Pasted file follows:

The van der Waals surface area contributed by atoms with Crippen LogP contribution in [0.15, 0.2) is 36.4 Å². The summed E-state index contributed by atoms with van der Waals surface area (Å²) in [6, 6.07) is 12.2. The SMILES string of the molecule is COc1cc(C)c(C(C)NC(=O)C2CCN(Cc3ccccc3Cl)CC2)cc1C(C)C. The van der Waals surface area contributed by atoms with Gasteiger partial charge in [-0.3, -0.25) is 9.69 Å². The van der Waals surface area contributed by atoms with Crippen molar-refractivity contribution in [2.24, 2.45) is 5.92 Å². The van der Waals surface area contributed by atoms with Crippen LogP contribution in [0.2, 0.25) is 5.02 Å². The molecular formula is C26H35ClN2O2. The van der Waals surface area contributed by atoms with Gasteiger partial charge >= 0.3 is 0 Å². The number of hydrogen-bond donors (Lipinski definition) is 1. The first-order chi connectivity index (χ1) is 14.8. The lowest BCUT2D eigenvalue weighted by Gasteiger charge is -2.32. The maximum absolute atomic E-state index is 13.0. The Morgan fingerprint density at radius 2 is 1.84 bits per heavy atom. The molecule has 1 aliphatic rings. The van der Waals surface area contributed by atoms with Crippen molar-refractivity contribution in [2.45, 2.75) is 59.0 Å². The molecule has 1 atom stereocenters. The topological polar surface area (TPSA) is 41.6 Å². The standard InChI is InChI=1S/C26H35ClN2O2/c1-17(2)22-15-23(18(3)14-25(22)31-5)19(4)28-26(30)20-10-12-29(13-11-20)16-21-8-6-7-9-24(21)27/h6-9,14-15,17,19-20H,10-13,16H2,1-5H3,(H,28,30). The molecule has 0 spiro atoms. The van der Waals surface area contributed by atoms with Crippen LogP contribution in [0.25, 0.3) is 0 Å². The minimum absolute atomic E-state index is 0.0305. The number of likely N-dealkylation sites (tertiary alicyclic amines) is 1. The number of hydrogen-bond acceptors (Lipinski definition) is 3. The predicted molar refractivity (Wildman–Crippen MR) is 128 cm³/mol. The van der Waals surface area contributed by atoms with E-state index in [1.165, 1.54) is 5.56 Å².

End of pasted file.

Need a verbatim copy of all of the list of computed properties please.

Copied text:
The van der Waals surface area contributed by atoms with Crippen LogP contribution in [0.15, 0.2) is 36.4 Å². The summed E-state index contributed by atoms with van der Waals surface area (Å²) in [6, 6.07) is 12.2. The SMILES string of the molecule is COc1cc(C)c(C(C)NC(=O)C2CCN(Cc3ccccc3Cl)CC2)cc1C(C)C. The van der Waals surface area contributed by atoms with Gasteiger partial charge in [-0.3, -0.25) is 9.69 Å². The van der Waals surface area contributed by atoms with Crippen molar-refractivity contribution in [2.24, 2.45) is 5.92 Å². The van der Waals surface area contributed by atoms with Crippen LogP contribution in [0.2, 0.25) is 5.02 Å². The molecular formula is C26H35ClN2O2. The van der Waals surface area contributed by atoms with Gasteiger partial charge >= 0.3 is 0 Å². The number of hydrogen-bond donors (Lipinski definition) is 1. The first-order chi connectivity index (χ1) is 14.8. The lowest BCUT2D eigenvalue weighted by Gasteiger charge is -2.32. The maximum absolute atomic E-state index is 13.0. The Morgan fingerprint density at radius 2 is 1.84 bits per heavy atom. The molecule has 1 aliphatic rings. The van der Waals surface area contributed by atoms with Crippen molar-refractivity contribution in [2.45, 2.75) is 59.0 Å². The molecule has 1 atom stereocenters. The topological polar surface area (TPSA) is 41.6 Å². The standard InChI is InChI=1S/C26H35ClN2O2/c1-17(2)22-15-23(18(3)14-25(22)31-5)19(4)28-26(30)20-10-12-29(13-11-20)16-21-8-6-7-9-24(21)27/h6-9,14-15,17,19-20H,10-13,16H2,1-5H3,(H,28,30). The molecule has 0 spiro atoms. The van der Waals surface area contributed by atoms with Crippen LogP contribution in [0.25, 0.3) is 0 Å². The minimum absolute atomic E-state index is 0.0305. The number of likely N-dealkylation sites (tertiary alicyclic amines) is 1. The number of hydrogen-bond acceptors (Lipinski definition) is 3. The predicted molar refractivity (Wildman–Crippen MR) is 128 cm³/mol. The van der Waals surface area contributed by atoms with E-state index in [1.165, 1.54) is 5.56 Å².